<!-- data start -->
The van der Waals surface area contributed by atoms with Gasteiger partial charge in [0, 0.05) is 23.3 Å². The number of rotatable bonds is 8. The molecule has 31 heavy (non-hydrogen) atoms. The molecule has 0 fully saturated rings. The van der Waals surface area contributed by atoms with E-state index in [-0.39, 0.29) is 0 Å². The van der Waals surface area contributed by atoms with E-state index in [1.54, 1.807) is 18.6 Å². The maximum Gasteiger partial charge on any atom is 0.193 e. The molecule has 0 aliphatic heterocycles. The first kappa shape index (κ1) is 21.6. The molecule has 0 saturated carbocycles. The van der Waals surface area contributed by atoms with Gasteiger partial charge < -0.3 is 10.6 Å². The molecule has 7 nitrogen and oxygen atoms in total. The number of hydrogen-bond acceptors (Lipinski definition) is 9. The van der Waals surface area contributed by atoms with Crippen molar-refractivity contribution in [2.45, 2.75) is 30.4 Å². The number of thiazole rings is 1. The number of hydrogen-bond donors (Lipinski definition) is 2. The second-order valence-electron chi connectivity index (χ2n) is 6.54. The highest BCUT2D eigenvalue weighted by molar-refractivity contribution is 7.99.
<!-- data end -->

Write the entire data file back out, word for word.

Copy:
The van der Waals surface area contributed by atoms with Gasteiger partial charge in [0, 0.05) is 23.3 Å². The number of rotatable bonds is 8. The molecule has 31 heavy (non-hydrogen) atoms. The molecule has 0 fully saturated rings. The van der Waals surface area contributed by atoms with E-state index in [-0.39, 0.29) is 0 Å². The van der Waals surface area contributed by atoms with E-state index in [1.54, 1.807) is 18.6 Å². The maximum Gasteiger partial charge on any atom is 0.193 e. The molecule has 0 aliphatic heterocycles. The first kappa shape index (κ1) is 21.6. The molecule has 0 saturated carbocycles. The van der Waals surface area contributed by atoms with Gasteiger partial charge < -0.3 is 10.6 Å². The molecule has 7 nitrogen and oxygen atoms in total. The number of hydrogen-bond acceptors (Lipinski definition) is 9. The van der Waals surface area contributed by atoms with Crippen molar-refractivity contribution in [2.45, 2.75) is 30.4 Å². The number of thiazole rings is 1. The number of hydrogen-bond donors (Lipinski definition) is 2. The second-order valence-electron chi connectivity index (χ2n) is 6.54. The highest BCUT2D eigenvalue weighted by molar-refractivity contribution is 7.99.